Focusing on the Pleasure of Eating Makes People Choose Smaller Portions

Focusing on the Pleasure of Eating Makes People Choose Smaller Portions

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The rapid rise in portion sizes has gone hand in hand with rising rates of obesity. To curb super-sizing, governments and public health institutions have advocated portion size limits and health warnings, but they have had limited success, especially because businesses can typically extract higher profits from bigger portions.

But new research has found that people can be encouraged to choose smaller, healthier portions, without compromising on enjoyment. In their article, published in the October 2016 issue of the Journal of Marketing Research, researchers saw people choosing smaller portions of chocolate cake when they are asked to vividly imagine the multisensory pleasure (taste, smell, texture) of similar desserts.

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How can focusing on the pleasure of food make people want smaller portions? When it comes to eating, pleasure is inversely related to size. It is at its maximum in the first few bites of the food. Each additional bite becomes then less enjoyable and it is the last bite which determines the overall impression of how much we enjoyed the food. When people choose portions based on value for money, or the fear of being hungry, they end up choosing one of today’s super-sized portions which are just not that enjoyable to eat toward the end.

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Pierre Chandon, the L’Oréal Chaired Professor at INSEAD graduate business school and Yann Cornil, Assistant Professor of the School of Business at University of British Columbia, also found that unlike health warnings, this multisensory imagery does not reduce expected eating enjoyment or the willingness to pay for the food. In fact, “focusing on the pleasure of eating, rather than value for money, health, or hunger, makes people happier to pay more for less food,” said Chandon.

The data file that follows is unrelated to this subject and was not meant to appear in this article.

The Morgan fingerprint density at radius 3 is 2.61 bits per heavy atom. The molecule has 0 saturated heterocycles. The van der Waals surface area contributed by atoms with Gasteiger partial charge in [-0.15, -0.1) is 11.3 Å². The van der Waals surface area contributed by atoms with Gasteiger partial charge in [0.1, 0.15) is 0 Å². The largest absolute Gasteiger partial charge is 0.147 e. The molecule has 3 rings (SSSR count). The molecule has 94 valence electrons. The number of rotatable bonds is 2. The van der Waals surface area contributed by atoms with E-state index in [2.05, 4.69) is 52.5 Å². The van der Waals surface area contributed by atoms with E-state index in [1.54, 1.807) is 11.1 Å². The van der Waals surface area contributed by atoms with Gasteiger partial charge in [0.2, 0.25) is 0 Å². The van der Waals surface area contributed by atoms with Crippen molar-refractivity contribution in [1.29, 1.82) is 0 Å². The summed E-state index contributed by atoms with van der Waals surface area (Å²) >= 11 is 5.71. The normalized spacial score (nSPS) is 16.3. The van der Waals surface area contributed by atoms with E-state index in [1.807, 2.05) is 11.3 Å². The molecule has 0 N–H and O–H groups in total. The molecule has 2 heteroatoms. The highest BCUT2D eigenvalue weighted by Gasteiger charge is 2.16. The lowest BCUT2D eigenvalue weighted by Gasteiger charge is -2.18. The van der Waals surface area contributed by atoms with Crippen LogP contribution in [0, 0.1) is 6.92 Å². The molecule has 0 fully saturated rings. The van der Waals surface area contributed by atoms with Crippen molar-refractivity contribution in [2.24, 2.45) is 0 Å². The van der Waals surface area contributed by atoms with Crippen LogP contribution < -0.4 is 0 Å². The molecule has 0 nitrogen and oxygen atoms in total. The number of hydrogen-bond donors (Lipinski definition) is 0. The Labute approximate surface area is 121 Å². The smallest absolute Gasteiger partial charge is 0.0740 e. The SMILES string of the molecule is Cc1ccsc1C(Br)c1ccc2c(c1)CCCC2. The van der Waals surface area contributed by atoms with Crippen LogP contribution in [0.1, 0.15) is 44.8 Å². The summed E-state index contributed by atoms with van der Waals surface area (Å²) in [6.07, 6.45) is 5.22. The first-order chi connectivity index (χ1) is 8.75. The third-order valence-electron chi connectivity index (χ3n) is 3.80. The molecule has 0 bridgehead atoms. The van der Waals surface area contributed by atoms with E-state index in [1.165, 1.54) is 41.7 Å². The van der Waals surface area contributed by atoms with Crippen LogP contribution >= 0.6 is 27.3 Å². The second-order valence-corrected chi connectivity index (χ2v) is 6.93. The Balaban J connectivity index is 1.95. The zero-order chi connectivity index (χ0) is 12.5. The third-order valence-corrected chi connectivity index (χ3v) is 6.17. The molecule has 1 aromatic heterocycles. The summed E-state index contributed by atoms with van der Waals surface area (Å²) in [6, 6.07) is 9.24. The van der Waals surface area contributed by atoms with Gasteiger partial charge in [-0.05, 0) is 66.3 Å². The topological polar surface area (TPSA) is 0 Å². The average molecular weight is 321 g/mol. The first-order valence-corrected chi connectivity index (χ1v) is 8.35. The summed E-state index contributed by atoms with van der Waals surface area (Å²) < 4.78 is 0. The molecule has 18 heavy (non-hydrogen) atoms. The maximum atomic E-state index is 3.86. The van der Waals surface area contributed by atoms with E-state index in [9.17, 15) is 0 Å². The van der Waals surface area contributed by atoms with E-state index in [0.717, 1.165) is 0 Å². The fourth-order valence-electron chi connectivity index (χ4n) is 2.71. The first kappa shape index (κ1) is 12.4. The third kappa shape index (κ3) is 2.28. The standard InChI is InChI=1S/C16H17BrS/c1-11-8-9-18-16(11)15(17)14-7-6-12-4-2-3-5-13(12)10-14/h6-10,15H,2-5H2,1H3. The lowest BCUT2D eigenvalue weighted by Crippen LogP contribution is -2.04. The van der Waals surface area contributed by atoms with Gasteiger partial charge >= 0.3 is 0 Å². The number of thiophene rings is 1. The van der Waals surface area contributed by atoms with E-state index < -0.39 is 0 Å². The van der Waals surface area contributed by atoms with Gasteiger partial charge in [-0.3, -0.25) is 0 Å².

Cornil and Chandon conducted five different experiments using different groups such as French schoolchildren, adult Americans and young Parisian women. In the first study, 42 French schoolchildren were asked to imagine – incorporating their five senses – the pleasure of eating familiar desserts and were then asked to choose portions of brownies. They naturally chose portions of brownies that were two sizes smaller than the portions chosen by children in a control condition.

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In another experiment, Cornil and Chandon imitated high end restaurants by describing a regular chocolate cake as smelling of “roasted coffee” with “aromas of honey and vanilla” with an “aftertaste of blackberry”. This vivid description made 190 adult Americans choose a smaller portion compared to a control condition where the cake was simply described as “chocolate cake”. The study also had a third condition, in which people were told about the calorie and fat content of each cake portion. This nutrition information also led people to choose a smaller portion, but at a cost: It reduced the amount that people were willing to pay for the cake by about $1 compared to the multisensory condition.

A third study showed that people underestimated how much they will enjoy eating small portions of chocolate brownies. They expected to enjoy small portions less than larger ones, when actually both were enjoyed equally. This mistake was eliminated by multisensory imagery, which made people better forecasters of their own future eating enjoyment.

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“Having more descriptive menus or product labels that encourage customers to use their senses can lead to positive outcomes for consumer satisfaction and health, but also for profits,” said Cornil. “This could make for a more sustainable food industry, which struggles to grow in the face of today’s obesity epidemic.”

The study was based on Cornil’s PhD dissertation which was conducted at INSEAD under the mentorship of Chandon who is also the director of the INSEAD Sorbonne University Behavioural Lab. This article has implications for health authorities and a wide range of food providers, from food manufacturers and restaurants to catering companies for schools and hospitals.

(Source: Insead)

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